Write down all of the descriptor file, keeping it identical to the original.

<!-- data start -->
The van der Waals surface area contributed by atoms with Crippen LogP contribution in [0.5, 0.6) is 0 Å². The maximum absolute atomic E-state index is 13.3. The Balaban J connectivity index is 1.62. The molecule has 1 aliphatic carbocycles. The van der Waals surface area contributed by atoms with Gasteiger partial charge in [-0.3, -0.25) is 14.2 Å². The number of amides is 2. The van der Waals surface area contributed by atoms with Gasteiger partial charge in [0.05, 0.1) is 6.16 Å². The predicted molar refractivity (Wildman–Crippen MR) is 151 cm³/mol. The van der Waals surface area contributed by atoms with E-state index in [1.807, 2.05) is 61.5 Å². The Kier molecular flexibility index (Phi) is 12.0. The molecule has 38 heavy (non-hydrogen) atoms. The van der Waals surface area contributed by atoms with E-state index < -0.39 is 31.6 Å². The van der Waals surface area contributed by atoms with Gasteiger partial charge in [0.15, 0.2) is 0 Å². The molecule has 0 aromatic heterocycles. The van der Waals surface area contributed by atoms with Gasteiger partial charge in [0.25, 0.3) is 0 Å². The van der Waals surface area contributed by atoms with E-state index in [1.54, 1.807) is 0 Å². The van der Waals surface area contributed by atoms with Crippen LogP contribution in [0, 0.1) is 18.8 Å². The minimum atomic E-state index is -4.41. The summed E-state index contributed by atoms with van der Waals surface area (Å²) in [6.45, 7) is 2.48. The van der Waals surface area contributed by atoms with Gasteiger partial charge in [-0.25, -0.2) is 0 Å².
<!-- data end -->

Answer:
The van der Waals surface area contributed by atoms with Crippen LogP contribution in [0.5, 0.6) is 0 Å². The maximum absolute atomic E-state index is 13.3. The Balaban J connectivity index is 1.62. The molecule has 1 aliphatic carbocycles. The van der Waals surface area contributed by atoms with Gasteiger partial charge in [-0.3, -0.25) is 14.2 Å². The number of amides is 2. The van der Waals surface area contributed by atoms with Gasteiger partial charge in [0.05, 0.1) is 6.16 Å². The predicted molar refractivity (Wildman–Crippen MR) is 151 cm³/mol. The van der Waals surface area contributed by atoms with E-state index in [1.807, 2.05) is 61.5 Å². The Kier molecular flexibility index (Phi) is 12.0. The molecule has 38 heavy (non-hydrogen) atoms. The van der Waals surface area contributed by atoms with E-state index < -0.39 is 31.6 Å². The van der Waals surface area contributed by atoms with Gasteiger partial charge in [0.15, 0.2) is 0 Å². The molecule has 0 aromatic heterocycles. The van der Waals surface area contributed by atoms with Gasteiger partial charge in [0.25, 0.3) is 0 Å². The van der Waals surface area contributed by atoms with E-state index in [1.54, 1.807) is 0 Å². The van der Waals surface area contributed by atoms with Crippen LogP contribution in [0, 0.1) is 18.8 Å². The minimum atomic E-state index is -4.41. The summed E-state index contributed by atoms with van der Waals surface area (Å²) in [6.45, 7) is 2.48. The van der Waals surface area contributed by atoms with Gasteiger partial charge in [-0.25, -0.2) is 0 Å².